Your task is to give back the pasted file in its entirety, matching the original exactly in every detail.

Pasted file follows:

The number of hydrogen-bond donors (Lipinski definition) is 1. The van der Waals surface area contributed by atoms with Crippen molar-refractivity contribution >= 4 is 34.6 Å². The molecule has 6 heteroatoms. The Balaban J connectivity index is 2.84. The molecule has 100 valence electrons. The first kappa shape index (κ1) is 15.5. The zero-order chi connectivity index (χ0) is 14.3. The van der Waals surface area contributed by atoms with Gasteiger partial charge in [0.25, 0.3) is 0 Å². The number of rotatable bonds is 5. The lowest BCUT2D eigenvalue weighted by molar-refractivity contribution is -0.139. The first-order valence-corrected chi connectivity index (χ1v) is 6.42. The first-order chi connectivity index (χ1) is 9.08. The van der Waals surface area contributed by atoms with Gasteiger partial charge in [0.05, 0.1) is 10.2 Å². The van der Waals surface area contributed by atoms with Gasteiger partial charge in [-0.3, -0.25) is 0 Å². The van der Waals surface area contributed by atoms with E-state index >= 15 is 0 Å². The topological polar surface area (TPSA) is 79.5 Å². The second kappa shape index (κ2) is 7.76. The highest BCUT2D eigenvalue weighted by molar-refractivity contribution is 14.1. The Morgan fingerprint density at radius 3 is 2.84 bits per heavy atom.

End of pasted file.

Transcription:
The number of hydrogen-bond donors (Lipinski definition) is 1. The van der Waals surface area contributed by atoms with Crippen molar-refractivity contribution >= 4 is 34.6 Å². The molecule has 6 heteroatoms. The Balaban J connectivity index is 2.84. The molecule has 100 valence electrons. The first kappa shape index (κ1) is 15.5. The zero-order chi connectivity index (χ0) is 14.3. The van der Waals surface area contributed by atoms with Gasteiger partial charge in [0.25, 0.3) is 0 Å². The number of rotatable bonds is 5. The lowest BCUT2D eigenvalue weighted by molar-refractivity contribution is -0.139. The first-order valence-corrected chi connectivity index (χ1v) is 6.42. The first-order chi connectivity index (χ1) is 9.08. The van der Waals surface area contributed by atoms with Gasteiger partial charge in [0.05, 0.1) is 10.2 Å². The van der Waals surface area contributed by atoms with Gasteiger partial charge in [-0.3, -0.25) is 0 Å². The van der Waals surface area contributed by atoms with E-state index >= 15 is 0 Å². The topological polar surface area (TPSA) is 79.5 Å². The second kappa shape index (κ2) is 7.76. The highest BCUT2D eigenvalue weighted by molar-refractivity contribution is 14.1. The Morgan fingerprint density at radius 3 is 2.84 bits per heavy atom.